State Prosecution Backing Sara Netanyahu’s Petition to Appeal Verdict in Employee Abuse Cases

Prime minister’s wife asking High Court to allow her to appeal verdicts in suits by two former workers at official residence

Sara Netanyahu attending Tel Aviv Magistrate's Court in March 2014, for the libel case the Netanyahus filed (and won) against journalist Igal Sarna.
Moti Milrod

The state prosecution is supporting Sara Netanyahu’s petition to the High Court of Justice requesting that she be allowed to appeal the verdicts in the suits filed by Meni Naftali, the former chief caretaker of the prime minister’s residence in Jerusalem, and former residence employee Guy Eliyahu.

The prosecution’s argument makes a comparison between the employee abuse attributed to Netanyahu in the labor court verdicts and a sexual harassment case whose technicalities are similar.

In a response submitted to the High Court on Sunday, the prosecution – for the third time and using the same arguments – supported Netanyahu’s request to appeal the verdict handed down by then-Jerusalem Labor Court Judge Dita Pruginin (who has since retired).

In March, the National Labor Court rejected Netanyahu’s appeal of the decision by the court registrar not to allow her to appeal Pruginin’s rulings in her case.

Netanyahu wants Pruginin’s rulings voided, to return the cases to the regional labor court, and to allow her to bring witnesses and evidence in her favor.

During the original hearings, Netanyahu was not allowed to produce witnesses because both Naftali and Eliyahu were suing the state, their actual employer, and so she was technically not a party to the suit.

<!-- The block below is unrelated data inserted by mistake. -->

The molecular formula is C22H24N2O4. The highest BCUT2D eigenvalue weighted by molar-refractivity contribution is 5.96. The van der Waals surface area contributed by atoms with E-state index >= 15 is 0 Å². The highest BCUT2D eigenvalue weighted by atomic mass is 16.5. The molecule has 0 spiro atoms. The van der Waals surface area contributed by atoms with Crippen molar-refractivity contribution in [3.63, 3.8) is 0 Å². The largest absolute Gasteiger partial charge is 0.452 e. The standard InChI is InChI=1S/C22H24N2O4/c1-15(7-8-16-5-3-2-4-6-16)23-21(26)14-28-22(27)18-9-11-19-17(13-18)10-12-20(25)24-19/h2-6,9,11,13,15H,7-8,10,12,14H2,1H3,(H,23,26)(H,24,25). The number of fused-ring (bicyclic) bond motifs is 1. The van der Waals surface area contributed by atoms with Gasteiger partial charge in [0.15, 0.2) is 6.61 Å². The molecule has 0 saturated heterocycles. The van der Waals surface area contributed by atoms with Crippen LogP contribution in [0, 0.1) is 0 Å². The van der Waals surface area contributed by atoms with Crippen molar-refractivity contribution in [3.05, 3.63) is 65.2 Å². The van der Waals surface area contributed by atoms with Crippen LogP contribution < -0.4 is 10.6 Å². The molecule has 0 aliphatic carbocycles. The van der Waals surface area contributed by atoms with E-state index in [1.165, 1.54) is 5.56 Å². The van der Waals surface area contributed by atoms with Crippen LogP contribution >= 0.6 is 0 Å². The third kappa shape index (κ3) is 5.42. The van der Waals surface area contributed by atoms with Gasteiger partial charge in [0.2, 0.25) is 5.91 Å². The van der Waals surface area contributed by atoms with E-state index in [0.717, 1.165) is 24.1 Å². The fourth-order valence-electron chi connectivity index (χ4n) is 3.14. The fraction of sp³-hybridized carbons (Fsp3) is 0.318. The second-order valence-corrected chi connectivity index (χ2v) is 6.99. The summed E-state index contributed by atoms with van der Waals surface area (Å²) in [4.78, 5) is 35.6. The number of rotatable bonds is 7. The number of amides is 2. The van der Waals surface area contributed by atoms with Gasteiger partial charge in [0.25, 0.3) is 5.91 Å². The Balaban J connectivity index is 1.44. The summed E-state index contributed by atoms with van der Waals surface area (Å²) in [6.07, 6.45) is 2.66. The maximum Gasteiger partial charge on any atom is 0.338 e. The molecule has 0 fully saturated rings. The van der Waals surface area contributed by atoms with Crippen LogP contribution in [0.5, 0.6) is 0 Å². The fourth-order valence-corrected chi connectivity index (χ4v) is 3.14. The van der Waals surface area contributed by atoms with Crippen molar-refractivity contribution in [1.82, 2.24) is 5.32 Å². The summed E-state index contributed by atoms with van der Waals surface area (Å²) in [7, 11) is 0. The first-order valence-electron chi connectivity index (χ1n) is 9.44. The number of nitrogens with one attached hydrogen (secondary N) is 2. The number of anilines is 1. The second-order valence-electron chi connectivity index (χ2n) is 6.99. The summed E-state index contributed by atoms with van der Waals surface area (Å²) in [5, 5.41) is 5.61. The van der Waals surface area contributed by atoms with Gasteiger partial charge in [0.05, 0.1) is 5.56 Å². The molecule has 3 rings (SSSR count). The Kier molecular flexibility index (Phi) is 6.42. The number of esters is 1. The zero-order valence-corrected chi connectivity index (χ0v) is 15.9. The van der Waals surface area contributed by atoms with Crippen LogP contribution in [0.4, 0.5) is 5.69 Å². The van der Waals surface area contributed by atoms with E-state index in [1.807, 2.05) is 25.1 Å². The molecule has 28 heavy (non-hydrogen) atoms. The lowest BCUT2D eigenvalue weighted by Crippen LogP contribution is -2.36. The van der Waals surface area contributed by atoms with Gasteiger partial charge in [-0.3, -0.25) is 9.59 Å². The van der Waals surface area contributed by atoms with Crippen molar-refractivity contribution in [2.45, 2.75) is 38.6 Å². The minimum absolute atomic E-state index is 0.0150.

According to the prosecution, the case of Netanyahu, who was deemed responsible for creating intolerable employment conditions, is similar to that of Pelephone employee Aryeh Karko, in a case that was adjudicated in 2009-2010.

A female employee of the company sued her employer for alleged sexual harassment by Karko, and her claim was accepted. Karko himself was not prosecuted but was not allowed to refute the allegations made against him.

The National Labor Court accepted his request to appeal the determinations made about him, saying they embodied “serious allegations with serious criminal characteristics of sexual harassment, and of paying and staging false testimony,” without giving him a chance to defend himself.

Lawyer Nava Pinchuk-Alexander – who represents Naftali and Eliyahu together with fellow lawyer Neomi Landau – said this was “the second legal proceeding that [Sara] Netanyahu chooses to conduct without any legal basis, in bad faith and in an effort to appeal factual findings made by the labor court.”

According to Pinchuk-Alexander, Netanyahu’s petition should be expected to be rejected out of hand, because the High Court intervenes in National Labor Court decisions only in extreme cases, or when important principles are at stake.

Next month, the National Labor Court is expected to hear an appeal by the state, Naftali and Eliyahu of some aspects of the regional labor court’s decisions. Netanyahu is seeking an interim injunction until the High Court decides on her petition.